And in order to do that, we need the Palestinians to say, they are willing for Israel to exist as a Jewish state. It is all very well saying we will sit down with you but if the end game is my destruction, there is not much of a conversation to have with them. If the end of that conversation is what Hamas says… Hamas says they want the end of the Jewish state, they want the end of Israel. No one is willing to sit and say, we are willing to have an Israeli Jewish state there.
PT: An Al Jazeera journalist was killed by Israeli forces and Israel has refused to cooperate with an international investigation of the incident. Why?
Mr Freeman: Absolutely! You know, when you are a journalist, and you know this more than I, and you go to cover areas sometimes when you go into war zones which by definition is a difficult area. And certainly if you are covering a firefight between an army and a bunch of terrorists and you are shooting in every direction and there is gunfire going on, it is a difficult and scary situation and certainly when the people that you are fighting against are wearing civilian clothes and they are hiding amongst civilian populations and they are shooting from within schools or from within hospitals, or they are using children as human shields, it becomes a difficult area.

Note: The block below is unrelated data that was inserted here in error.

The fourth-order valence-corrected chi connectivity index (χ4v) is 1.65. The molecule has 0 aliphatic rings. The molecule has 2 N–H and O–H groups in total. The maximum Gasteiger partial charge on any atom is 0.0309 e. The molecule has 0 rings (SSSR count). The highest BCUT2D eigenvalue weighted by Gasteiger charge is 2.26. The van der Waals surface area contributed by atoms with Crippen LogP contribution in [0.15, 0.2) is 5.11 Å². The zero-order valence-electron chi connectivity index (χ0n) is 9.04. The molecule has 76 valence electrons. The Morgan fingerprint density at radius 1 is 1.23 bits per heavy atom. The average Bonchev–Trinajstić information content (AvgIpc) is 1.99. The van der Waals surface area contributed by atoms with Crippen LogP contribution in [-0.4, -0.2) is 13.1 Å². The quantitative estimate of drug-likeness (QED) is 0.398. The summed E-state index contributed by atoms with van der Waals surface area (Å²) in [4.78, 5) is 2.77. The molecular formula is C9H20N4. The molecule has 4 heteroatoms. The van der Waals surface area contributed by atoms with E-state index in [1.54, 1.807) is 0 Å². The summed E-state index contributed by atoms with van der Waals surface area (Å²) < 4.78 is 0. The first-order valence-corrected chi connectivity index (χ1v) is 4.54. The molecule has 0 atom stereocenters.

The Aljazeera journalist was covering that gunfight and was shot and killed and from our internal investigations, we have said we think it was likely that it was an Israeli soldier that killed her by accident. That accidents happen in times of war and conflict and we are terribly sorry.
Journalism is critical, it is a fundamental part of democracy and of freedom and we want journalists to be able to cover and to continue. Unfortunately, as we see in any war zone, journalists unfortunately can be killed no matter what the best intentions are of anybody. If there are two people fighting and shooting, sometimes somebody can get caught in the crossfire, especially when one side is deliberately hiding as a bunch of civilians.
PT: Are you into any form of assistance to Nigeria in agriculture especially within the scope of the climate change conversation and trying to end fossil fuel?
Mr Freeman: We are really excited about the issue of agriculture. Israel is probably the number one leader in the world in agriculture. We are number one in water management as well, in utilising water, recycling water, but also in agriculture.
You know, cherry tomatoes, the small tomatoes? It is an Israeli invention, they came from Israel. If you look at all sorts of different areas that we are working in, such as drip irrigation, which we have just developed in Israel.